By Alex McPherson
Director Valdimar Jóhannsson’s offbeat, poetic, and emotionally complex “Lamb” stands in a league of its own, adding yet another gem to A24’s ever-expanding oeuvre.
This bleakly twisted fairy tale unfolds within a secluded Icelandic mountain range bathed in thick fog that reflects the quiet gloom of our main characters, sheep farmers María (Noomi Rapace) and Ingvar (Hilmir Snær Guðnason). One night, an unseen, heavily breathing presence startles nearby horses and farm animals, targeting one sheep in particular. Meanwhile, María and Ingvar go about their days, which involve maintaining crops and caring for their animals, with subtle detachment. Even though they enjoy each other’s company, an unspoken rift exists between them. Something’s missing in their relationship, casting a dark shadow over their household.
When one of their sheep gives birth to an odd hybrid that has to be seen to be believed, María creates a motherly bond with this creature, whom she names Ada. Ingvar, initially shocked but determined to ensure his wife’s happiness, gradually slips into his new role as a father. Much to the dismay of Ada’s birth mother, who bleats outside their bedroom window every night, Ada has rendered both María’s and Ingvar’s lives more fulfilling. However, as Ada grows up and the film progresses through three distinct chapters in her life, a sense of dreadful anticipation looms — reaching a boiling point when Ingvar’s rowdy and unpredictable brother, Pétur () shows up on their doorstep.
A cinematic morality tale confronting humankind’s flawed connection to nature and the perils of motherhood, “Lamb” is difficult to describe, but an absolute treat to witness. The film takes viewers on a mesmeric trip through valleys of sadness, joyfulness, and fear. It’s utterly impressive that the plot’s crazier elements don’t hijack its dead-serious heart.
“Lamb” exudes patience, nearly to its detriment — in shot compositions, pacing, and vague nuances in character interactions — to set a disquieting mood. For the first 20 minutes or so, dialogue is kept to a bare minimum, letting us observe María’s and Ingvar’s ennui along with them. Jóhannsson forces us to sit in their melancholy, surrounded by their sheep and pets who seemingly question their decision to adopt Ada, providing some of the best animal acting I’ve ever seen.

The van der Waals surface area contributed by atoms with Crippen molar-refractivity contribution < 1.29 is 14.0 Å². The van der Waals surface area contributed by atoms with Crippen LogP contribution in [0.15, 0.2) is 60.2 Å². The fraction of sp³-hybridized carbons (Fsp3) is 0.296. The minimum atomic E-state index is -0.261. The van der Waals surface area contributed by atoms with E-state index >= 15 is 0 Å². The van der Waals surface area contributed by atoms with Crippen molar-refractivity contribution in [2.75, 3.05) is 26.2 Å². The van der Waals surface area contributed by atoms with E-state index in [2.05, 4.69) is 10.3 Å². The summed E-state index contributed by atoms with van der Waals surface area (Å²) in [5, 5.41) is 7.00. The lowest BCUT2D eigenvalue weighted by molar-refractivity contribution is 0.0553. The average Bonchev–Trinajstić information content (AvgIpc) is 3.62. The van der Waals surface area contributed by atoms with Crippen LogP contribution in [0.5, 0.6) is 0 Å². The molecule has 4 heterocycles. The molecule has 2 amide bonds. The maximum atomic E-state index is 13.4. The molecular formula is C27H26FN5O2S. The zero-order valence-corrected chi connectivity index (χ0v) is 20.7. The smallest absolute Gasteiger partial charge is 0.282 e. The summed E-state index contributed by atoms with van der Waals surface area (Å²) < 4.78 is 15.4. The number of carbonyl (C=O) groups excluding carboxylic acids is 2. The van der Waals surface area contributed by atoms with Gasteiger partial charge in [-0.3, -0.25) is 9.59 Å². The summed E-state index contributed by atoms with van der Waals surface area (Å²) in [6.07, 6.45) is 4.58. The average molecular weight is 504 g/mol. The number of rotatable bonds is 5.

Neither María nor Ingvar question the creature’s origins — they have a new purpose in life and a chance to rekindle what they lost in the past. Guðnason beautifully conveys Ingvar’s transformation into a loving father, but this is truly Rapace’s film, and we can see through her eyes that she will not, under any circumstances, lose this opportunity to be a mother. As a result, her uncompromising love for Ada seems wholly believable, and even heartbreaking, for Ada’s arguably not hers to begin with.
This dichotomy between nature vs. nurture fuels the drama, as we want this family to thrive, but recognize the moral ambiguity of rearing Ada away from her kin and robbing her of agency. Indeed, “Lamb” explores the humans’ connection to Ada more than Ada herself, but perhaps that’s intentional. She’s inhabiting two different, opposing worlds, and Jóhannsson emphasizes her inability to truly fit in.
Pétur’s arrival brings with it some welcome comedic relief, but “Lamb” soon slips back into a slow-burn dread leading into its inevitable but nevertheless shocking conclusion. In keeping with Jóhannsson’s folkloric inspirations, the film resembles a potent mix of the fantastical and the grounded, basking its absurdism in a cautionary reminder of nature’s colossal power and the extreme lengths some take to assuage grief, no matter the repercussions.
“Lamb” would have benefited from tighter editing here and there, particularly surrounding a somewhat unnecessary love triangle that Pétur initiates, shifting focus away from Ada, but this is a wild and wooly debut feature. If viewers give themselves over to the film’s unorthodox premise, they’ll find one of the most memorably unnerving stories of the year.
“Lamb” is a horror-mystery-drama from Iceland, directed by Valdimar Jóhannsson and starring Noomi Rapace, Hilmir Snær Guðnason and Björn Hlynur Haraldsson, Rated R for some bloody violent images and sexuality/nuditym its runtime is 1 hour, 46 minutes. In theaters Oct. 8. Alex’s Grade: A-
Lynn Venhaus has had a continuous byline in St. Louis metro region publications since 1978. She is a Rotten Tomatoes-approved film critic, currently reviews films for Webster-Kirkwood Times and KTRS Radio, covers entertainment for PopLifeSTL.com and co-hosts podcast PopLifeSTL.com…Presents, and writes features and news for Belleville News-Democrat and contributes to other publications. She is a member of CCA, AWFJ and St. Louis Film Critics Association. She is a founding member of the St. Louis Theater Circle.